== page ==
You coax your friends to put on a pair of nice pants and ride with you into the night. You ring the bell outside of an ornate, unmarked door on a busy street and wait. Others mill around on the sidewalk with you. They’re are all waiting, too. Eventually a man appears at the door and opens it cautiously. He looks you over, asks how many are in your party and quickly disappears again. You hand over your ID the next time you see him and murmur something about friends when he asks you how you found out about this place. It seems to be good enough. Once inside, you sit on benches and listen to the man go over a list of rules: no photos, no phone calls – this place is nothing like what you have heard. You feel your head nodding in agreement.
With your anticipation at its peak, you are finally led around the corner into a cavern of a room filled with chatting couples at low tables and waiters in white shirts milling about with their free hand tucked delicately behind their backs. Candlelight flickers over the wallpaper and exposed brick. The air is full of gin and promise.
You’ve made it into a speakeasy.
“Speakeasies were the center of a cultural movement in the 1920s,” Sarah Winski, an exhibition developer for the National Constitution Center’s “American Spirits: The Rise and Fall of Prohibition,” said. Winski said going out to these bars with friends from the opposite sex may seem like a completely normal thing to do now, but before the era of Prohibition and speakeasies it was unheard of.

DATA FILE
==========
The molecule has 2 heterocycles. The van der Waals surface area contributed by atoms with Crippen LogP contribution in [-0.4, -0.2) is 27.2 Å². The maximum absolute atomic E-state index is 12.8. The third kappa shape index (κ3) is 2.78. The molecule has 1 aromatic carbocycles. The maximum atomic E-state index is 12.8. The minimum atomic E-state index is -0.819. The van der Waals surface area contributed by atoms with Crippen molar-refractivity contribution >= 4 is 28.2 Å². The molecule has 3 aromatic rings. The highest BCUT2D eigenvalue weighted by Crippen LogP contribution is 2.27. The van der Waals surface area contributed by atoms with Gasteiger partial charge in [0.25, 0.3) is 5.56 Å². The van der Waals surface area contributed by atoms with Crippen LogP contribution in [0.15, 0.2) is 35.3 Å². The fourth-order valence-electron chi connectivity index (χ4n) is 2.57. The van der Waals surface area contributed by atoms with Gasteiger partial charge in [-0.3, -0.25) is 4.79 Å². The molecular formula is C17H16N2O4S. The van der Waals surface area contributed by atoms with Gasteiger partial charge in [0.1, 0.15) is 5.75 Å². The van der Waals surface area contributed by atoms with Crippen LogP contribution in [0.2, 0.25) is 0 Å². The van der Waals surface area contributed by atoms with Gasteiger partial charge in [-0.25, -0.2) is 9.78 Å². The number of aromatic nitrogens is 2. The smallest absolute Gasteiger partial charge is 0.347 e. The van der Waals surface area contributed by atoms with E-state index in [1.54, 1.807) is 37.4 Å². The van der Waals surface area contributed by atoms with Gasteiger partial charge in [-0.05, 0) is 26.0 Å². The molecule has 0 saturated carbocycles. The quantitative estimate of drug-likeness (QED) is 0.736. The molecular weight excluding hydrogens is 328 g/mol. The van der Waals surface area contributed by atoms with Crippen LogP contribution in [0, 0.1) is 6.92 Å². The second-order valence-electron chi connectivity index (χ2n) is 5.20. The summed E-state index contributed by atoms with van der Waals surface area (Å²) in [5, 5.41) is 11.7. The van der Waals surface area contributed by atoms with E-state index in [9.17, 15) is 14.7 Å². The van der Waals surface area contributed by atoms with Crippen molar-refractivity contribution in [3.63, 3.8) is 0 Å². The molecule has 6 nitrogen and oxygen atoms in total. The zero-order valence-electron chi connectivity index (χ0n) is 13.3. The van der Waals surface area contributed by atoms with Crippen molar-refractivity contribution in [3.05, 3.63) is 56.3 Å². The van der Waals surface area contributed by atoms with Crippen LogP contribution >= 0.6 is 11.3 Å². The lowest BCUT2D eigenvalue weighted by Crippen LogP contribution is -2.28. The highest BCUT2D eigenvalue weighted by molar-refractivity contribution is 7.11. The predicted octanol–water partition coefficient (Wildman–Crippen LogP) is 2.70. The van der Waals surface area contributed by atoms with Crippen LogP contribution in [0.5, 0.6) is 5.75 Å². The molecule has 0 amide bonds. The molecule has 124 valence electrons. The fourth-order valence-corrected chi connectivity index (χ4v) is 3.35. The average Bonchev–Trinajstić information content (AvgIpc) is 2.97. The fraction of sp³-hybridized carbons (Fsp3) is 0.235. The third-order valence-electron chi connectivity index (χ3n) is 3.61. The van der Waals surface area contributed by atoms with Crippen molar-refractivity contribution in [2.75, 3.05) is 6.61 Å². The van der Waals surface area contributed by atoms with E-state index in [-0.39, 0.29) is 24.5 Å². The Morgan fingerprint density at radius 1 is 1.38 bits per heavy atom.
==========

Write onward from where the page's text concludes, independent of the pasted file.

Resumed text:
“When drinking was pushed underground it brought everybody together,” Winski said. “We see this change in society completely fueled by the speakeasies.”
Now there seems to be a new movement emerging, with rumors flying of bars that don’t exactly hang a sign out front. Pair that with the buzz surrounding TV shows like “Boardwalk Empire,” the new blockbuster remake of the 1920s quintessential “Great Gatsby” and fashion’s recent nod to flapper glamour, and it seems as if people in the present day are obsessed with life a century ago.
“Fascination with the 1920s is something that has always been simmering in the American conscious,” Winski said. “Now there is just a resurgence.”
“It’s exclusive, but it’s kind of cool,” senior neuroscience major Mariza Esperanza said of her experience with speakeasies in Philadelphia. “If you wanted a bar that you can just walk into, you can go down the street. You get in [to the speakeasy], you feel special.”
Hopeful patrons to the Franklin Mortgage and Investment Company, a 60-seat, speakeasy-inspired lounge, stood idly on the sidewalk until they could feel special too.
Phillip Pantuso and Kristin Knoll were just two of the crowd of people waiting their turn in the early evening hours. They were visiting from New York, and the Franklin came highly recommended to them.
“It’s a more focused drinking experience,” Pantuso said. “It’s quieter, private. They put a lot of care and attention into the presentation.”
These styles of bars pay so much attention to their cocktails, some might even call it a craft. John Miller, the general manager of the speakeasy-inspired Ranstead Room, stressed just how focused the bartenders are on crafting the drinks, which are served to perfection.